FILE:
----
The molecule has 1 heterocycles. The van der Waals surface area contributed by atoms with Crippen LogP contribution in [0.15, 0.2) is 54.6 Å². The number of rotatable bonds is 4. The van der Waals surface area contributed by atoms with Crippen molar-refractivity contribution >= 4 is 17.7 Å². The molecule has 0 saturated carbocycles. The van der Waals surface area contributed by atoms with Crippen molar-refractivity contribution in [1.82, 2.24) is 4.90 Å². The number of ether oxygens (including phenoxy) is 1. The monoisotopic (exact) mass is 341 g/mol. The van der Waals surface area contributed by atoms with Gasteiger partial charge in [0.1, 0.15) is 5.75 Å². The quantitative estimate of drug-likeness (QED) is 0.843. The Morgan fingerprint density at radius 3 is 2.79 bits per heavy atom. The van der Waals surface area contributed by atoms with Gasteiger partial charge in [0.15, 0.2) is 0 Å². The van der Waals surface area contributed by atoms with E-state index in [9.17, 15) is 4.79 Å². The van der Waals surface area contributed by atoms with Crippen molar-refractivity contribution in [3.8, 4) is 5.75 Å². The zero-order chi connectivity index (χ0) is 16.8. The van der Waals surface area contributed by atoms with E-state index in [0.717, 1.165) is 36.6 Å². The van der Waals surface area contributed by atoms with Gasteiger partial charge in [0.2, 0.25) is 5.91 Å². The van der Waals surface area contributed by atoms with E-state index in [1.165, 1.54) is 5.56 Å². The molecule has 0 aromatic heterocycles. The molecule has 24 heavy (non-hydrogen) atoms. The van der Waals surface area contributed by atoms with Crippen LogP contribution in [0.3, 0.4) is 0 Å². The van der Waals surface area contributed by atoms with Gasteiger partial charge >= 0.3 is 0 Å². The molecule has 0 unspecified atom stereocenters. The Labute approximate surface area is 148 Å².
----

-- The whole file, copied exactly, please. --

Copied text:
The molecule has 1 heterocycles. The van der Waals surface area contributed by atoms with Crippen LogP contribution in [0.15, 0.2) is 54.6 Å². The number of rotatable bonds is 4. The van der Waals surface area contributed by atoms with Crippen molar-refractivity contribution >= 4 is 17.7 Å². The molecule has 0 saturated carbocycles. The van der Waals surface area contributed by atoms with Crippen molar-refractivity contribution in [1.82, 2.24) is 4.90 Å². The number of ether oxygens (including phenoxy) is 1. The monoisotopic (exact) mass is 341 g/mol. The van der Waals surface area contributed by atoms with Gasteiger partial charge in [0.1, 0.15) is 5.75 Å². The quantitative estimate of drug-likeness (QED) is 0.843. The Morgan fingerprint density at radius 3 is 2.79 bits per heavy atom. The van der Waals surface area contributed by atoms with Gasteiger partial charge in [0.15, 0.2) is 0 Å². The van der Waals surface area contributed by atoms with E-state index in [9.17, 15) is 4.79 Å². The van der Waals surface area contributed by atoms with Crippen molar-refractivity contribution in [3.8, 4) is 5.75 Å². The zero-order chi connectivity index (χ0) is 16.8. The van der Waals surface area contributed by atoms with E-state index in [0.717, 1.165) is 36.6 Å². The van der Waals surface area contributed by atoms with Gasteiger partial charge in [0.2, 0.25) is 5.91 Å². The van der Waals surface area contributed by atoms with E-state index in [1.165, 1.54) is 5.56 Å². The molecule has 0 aromatic heterocycles. The molecule has 24 heavy (non-hydrogen) atoms. The van der Waals surface area contributed by atoms with Crippen LogP contribution in [0.3, 0.4) is 0 Å². The van der Waals surface area contributed by atoms with Gasteiger partial charge >= 0.3 is 0 Å². The molecule has 0 unspecified atom stereocenters. The Labute approximate surface area is 148 Å².